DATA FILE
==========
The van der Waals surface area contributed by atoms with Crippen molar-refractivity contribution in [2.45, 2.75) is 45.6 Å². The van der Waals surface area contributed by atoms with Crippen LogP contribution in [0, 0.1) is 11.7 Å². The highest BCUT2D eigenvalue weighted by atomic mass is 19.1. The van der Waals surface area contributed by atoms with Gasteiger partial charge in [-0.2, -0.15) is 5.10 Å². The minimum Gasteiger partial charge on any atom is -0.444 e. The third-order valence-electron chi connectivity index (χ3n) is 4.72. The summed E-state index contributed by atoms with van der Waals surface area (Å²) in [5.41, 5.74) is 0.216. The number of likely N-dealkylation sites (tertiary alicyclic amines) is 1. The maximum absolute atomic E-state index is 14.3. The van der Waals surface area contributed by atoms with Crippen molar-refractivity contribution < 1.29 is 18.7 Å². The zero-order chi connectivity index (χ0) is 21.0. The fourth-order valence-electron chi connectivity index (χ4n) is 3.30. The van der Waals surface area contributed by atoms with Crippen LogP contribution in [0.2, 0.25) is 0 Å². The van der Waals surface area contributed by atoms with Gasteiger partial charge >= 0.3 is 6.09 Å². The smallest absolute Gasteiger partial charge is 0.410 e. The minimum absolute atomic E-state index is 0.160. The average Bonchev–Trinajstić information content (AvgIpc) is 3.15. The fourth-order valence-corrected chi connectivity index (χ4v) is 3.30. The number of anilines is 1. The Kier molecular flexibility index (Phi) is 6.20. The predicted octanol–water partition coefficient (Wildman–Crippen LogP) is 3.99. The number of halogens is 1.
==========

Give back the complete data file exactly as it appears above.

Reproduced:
The van der Waals surface area contributed by atoms with Crippen molar-refractivity contribution in [2.45, 2.75) is 45.6 Å². The van der Waals surface area contributed by atoms with Crippen LogP contribution in [0, 0.1) is 11.7 Å². The highest BCUT2D eigenvalue weighted by atomic mass is 19.1. The van der Waals surface area contributed by atoms with Gasteiger partial charge in [-0.2, -0.15) is 5.10 Å². The minimum Gasteiger partial charge on any atom is -0.444 e. The third-order valence-electron chi connectivity index (χ3n) is 4.72. The summed E-state index contributed by atoms with van der Waals surface area (Å²) in [5.41, 5.74) is 0.216. The number of likely N-dealkylation sites (tertiary alicyclic amines) is 1. The maximum absolute atomic E-state index is 14.3. The van der Waals surface area contributed by atoms with Crippen molar-refractivity contribution < 1.29 is 18.7 Å². The zero-order chi connectivity index (χ0) is 21.0. The fourth-order valence-electron chi connectivity index (χ4n) is 3.30. The van der Waals surface area contributed by atoms with Crippen LogP contribution in [0.2, 0.25) is 0 Å². The van der Waals surface area contributed by atoms with Gasteiger partial charge >= 0.3 is 6.09 Å². The smallest absolute Gasteiger partial charge is 0.410 e. The minimum absolute atomic E-state index is 0.160. The average Bonchev–Trinajstić information content (AvgIpc) is 3.15. The fourth-order valence-corrected chi connectivity index (χ4v) is 3.30. The number of anilines is 1. The Kier molecular flexibility index (Phi) is 6.20. The predicted octanol–water partition coefficient (Wildman–Crippen LogP) is 3.99. The number of halogens is 1.